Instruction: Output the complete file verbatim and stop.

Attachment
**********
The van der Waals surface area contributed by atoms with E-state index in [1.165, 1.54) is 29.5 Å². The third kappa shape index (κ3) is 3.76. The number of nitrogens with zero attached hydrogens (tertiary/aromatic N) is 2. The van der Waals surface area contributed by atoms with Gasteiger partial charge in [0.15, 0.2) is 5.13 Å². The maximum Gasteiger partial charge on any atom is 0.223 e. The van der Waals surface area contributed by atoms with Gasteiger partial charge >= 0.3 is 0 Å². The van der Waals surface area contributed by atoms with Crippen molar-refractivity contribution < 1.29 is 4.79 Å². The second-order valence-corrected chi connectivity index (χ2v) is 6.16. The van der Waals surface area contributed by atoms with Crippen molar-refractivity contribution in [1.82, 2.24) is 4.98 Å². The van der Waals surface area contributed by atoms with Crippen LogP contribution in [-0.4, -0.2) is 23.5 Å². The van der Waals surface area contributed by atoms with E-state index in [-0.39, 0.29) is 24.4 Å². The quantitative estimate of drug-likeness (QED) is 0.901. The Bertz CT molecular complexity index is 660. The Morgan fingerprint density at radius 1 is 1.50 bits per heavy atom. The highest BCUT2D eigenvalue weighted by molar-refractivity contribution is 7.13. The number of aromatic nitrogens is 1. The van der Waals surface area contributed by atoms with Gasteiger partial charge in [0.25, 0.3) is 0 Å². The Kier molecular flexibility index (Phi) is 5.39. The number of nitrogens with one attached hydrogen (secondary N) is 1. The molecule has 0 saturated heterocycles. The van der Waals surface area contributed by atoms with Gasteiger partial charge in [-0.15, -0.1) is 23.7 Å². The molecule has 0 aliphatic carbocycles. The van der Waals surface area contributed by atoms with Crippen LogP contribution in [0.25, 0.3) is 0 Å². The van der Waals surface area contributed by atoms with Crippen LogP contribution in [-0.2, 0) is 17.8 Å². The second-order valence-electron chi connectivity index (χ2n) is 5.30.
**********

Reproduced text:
The van der Waals surface area contributed by atoms with E-state index in [1.165, 1.54) is 29.5 Å². The third kappa shape index (κ3) is 3.76. The number of nitrogens with zero attached hydrogens (tertiary/aromatic N) is 2. The van der Waals surface area contributed by atoms with Gasteiger partial charge in [0.15, 0.2) is 5.13 Å². The maximum Gasteiger partial charge on any atom is 0.223 e. The van der Waals surface area contributed by atoms with Gasteiger partial charge >= 0.3 is 0 Å². The van der Waals surface area contributed by atoms with Crippen molar-refractivity contribution < 1.29 is 4.79 Å². The second-order valence-corrected chi connectivity index (χ2v) is 6.16. The van der Waals surface area contributed by atoms with Crippen molar-refractivity contribution in [1.82, 2.24) is 4.98 Å². The van der Waals surface area contributed by atoms with Crippen LogP contribution in [-0.4, -0.2) is 23.5 Å². The van der Waals surface area contributed by atoms with E-state index in [-0.39, 0.29) is 24.4 Å². The quantitative estimate of drug-likeness (QED) is 0.901. The Bertz CT molecular complexity index is 660. The Morgan fingerprint density at radius 1 is 1.50 bits per heavy atom. The highest BCUT2D eigenvalue weighted by molar-refractivity contribution is 7.13. The number of aromatic nitrogens is 1. The van der Waals surface area contributed by atoms with Gasteiger partial charge in [0.25, 0.3) is 0 Å². The Kier molecular flexibility index (Phi) is 5.39. The number of nitrogens with one attached hydrogen (secondary N) is 1. The molecule has 0 saturated heterocycles. The van der Waals surface area contributed by atoms with Gasteiger partial charge in [-0.15, -0.1) is 23.7 Å². The molecule has 0 aliphatic carbocycles. The van der Waals surface area contributed by atoms with Crippen LogP contribution in [0.25, 0.3) is 0 Å². The van der Waals surface area contributed by atoms with Crippen LogP contribution in [-0.2, 0) is 17.8 Å². The second-order valence-electron chi connectivity index (χ2n) is 5.30.